How Administrative Controls Demonstrate Due Care
Administrative controls are the policies that an organization’s management team prepares in order to communicate their intent for controlling the organization’s information system to the rest of the organization (Mickler, 2009). These policies allow the management team to manage by discipline and principle and they also serve as guidelines for the implementation of the physical and technical controls that would be necessary for protecting the system.
In particular, administrative controls are used to exercise due care in that they are used for protecting the organization’s information and information systems from unauthorized disruption, modification, destruction, disclosure, use, and access (Ajibuuwa, 2008). Examples of such policies include password policies and the restriction of access to the computer server rooms to certain members of the IT staff. In addition, administrative controls are used for ensuring that information security systems, policies, and processes are regularly reviewed and documented and that there are regulations for incident response and repair, as well as for the detection and monitoring of information security risks and breaches and the protection and assessment of the information systems. Moreover, administrative controls can be used for ensuring that employees are provided with trainings regarding the information systems and the security policies that come with their use.
These would be in conformance to the definition that Harris (2003) provided for due care, which is that “due care are steps [. . .] taken to show that a company has taken responsibility for the activities that take place within the corporation and has taken the necessary steps to help protect the company, its resources, and employees."
How the Absence of Administrative Controls Impact Corporate Liability
The absence of administrative controls will have a negative impact on the organization’s corporate liability, as the organization’s management team has not implemented the security measures to protect the organization’s data and resources. Without these administrative controls, an organization can be held liable for any breach in security. According to statistics, security breaches have caused financial losses amounting to about ten billion dollars in the U.S. alone (“Computer Security,” 2012). Moreover, these security breaches usually result from the damage caused by natural disasters, fire, and malfunction; the electronic surveillance of external parties on the organization’s corporate data; the fraudulent activities and unauthorized financial transactions that are made in the company’s name; the employees’ incorrect use of confidential information and computer resources; the network overloads caused by malicious mass e-mailing; the theft and infiltration of corporate data by external hackers; and the spread of computer viruses.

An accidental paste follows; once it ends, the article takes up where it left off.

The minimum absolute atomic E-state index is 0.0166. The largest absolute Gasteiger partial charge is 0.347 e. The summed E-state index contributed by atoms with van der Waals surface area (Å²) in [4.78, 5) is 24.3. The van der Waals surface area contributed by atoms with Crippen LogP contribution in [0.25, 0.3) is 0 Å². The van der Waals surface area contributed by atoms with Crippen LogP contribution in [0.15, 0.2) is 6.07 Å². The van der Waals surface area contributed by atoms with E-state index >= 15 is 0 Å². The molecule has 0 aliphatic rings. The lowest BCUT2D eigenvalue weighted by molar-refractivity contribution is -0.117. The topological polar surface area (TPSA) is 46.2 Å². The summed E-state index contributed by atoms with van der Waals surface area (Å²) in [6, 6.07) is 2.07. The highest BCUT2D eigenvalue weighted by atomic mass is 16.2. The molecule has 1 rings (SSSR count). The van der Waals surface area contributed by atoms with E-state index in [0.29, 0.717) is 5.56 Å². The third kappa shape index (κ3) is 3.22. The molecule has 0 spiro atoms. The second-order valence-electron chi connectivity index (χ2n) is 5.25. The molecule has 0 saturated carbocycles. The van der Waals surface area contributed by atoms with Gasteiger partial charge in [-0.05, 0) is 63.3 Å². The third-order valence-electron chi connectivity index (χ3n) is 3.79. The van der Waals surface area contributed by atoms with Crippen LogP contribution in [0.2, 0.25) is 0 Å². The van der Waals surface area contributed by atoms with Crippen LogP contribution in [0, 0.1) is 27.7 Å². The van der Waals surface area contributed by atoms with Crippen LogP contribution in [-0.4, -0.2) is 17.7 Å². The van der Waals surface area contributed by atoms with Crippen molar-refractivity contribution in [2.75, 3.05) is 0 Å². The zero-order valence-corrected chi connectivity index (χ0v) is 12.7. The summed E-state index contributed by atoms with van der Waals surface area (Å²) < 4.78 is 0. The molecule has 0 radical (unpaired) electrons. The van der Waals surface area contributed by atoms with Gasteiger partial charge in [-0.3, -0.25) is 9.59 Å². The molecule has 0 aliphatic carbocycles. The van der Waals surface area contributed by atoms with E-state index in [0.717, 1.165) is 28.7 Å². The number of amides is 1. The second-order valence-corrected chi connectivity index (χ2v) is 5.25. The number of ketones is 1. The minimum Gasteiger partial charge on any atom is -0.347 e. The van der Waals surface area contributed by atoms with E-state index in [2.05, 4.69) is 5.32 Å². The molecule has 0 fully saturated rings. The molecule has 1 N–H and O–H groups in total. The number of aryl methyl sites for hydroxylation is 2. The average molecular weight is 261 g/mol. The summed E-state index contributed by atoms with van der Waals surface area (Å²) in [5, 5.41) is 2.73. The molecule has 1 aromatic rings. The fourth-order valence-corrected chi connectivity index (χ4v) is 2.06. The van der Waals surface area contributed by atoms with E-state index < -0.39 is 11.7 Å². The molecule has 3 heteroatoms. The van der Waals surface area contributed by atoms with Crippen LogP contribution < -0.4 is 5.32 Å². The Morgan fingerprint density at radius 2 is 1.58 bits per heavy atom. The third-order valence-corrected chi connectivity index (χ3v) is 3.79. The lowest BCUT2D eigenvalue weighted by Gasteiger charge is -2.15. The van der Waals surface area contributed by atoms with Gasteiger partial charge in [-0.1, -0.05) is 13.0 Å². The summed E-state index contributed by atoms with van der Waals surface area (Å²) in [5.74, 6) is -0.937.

It is clear that many of these security breaches are caused by the improper behaviors of employees or by a poorly implemented IT infrastructure. Administrative controls can be used to correct these discrepancies, and with these controls in place, all organizational members are accorded certain levels of accountability, which would encourage everyone to be more vigilant with regards to the protection of the organization’s information and information systems.
How Administrative Controls Influence the Choice of Technical and Physical Controls
Administrative controls influence the choice of technical and physical controls in that administrative controls define the security controls that are required for sufficiently mitigating the risks that can result from the use of information and information systems for achieving the organization’s mission and objectives (National Institute of Standards and Technology, 2009).For example, administrative controls can be used to identify whether preventive or detective controls are needed. Preventive controls are controls that are intended to prevent the occurrence of unwanted incidents whereas detective controls are controls that are used for identifying the unwanted events after their occurrence (“Section 1-1,” n.d.). Moreover, the administrative controls can include guidelines for the planning and implementation of the security controls and also defines the grounds for confidence or the level of assurance, which would indicate the effectiveness of the security controls’ application.
Still, the administrative controls would include guidelines for business processes that may influence the choice of the technical and physical controls to be implemented. For example, if the organization has a 24-hour operation then they may choose to install security alarm systems on the floors that operate at night. In addition, if administrative staff members are not allowed to access the development servers then a more rigid user authentication system might be implemented for the development servers to ensure that only the developers are allowed access to them.
How the Absence of Administrative Controls Affect Projects in the IT Department
The lack of administrative controls can lead to delays in the completion of the projects as extra time and resources will be spent on addressing security breaches such as computer viruses or computer damage. Even when the IT project does get completed, it may still be exposed to security threats. Examples would be employees being able infiltrate the system and obtain confidential information. Moreover, there are some projects that the management team may want to keep confidential until they are completed. However, without administrative controls, this can be difficult to implement, especially when rumors easily spread across the organization. As well, without administrative controls, it can be difficult to trace accountability should any problem occur during the project’s development phase.
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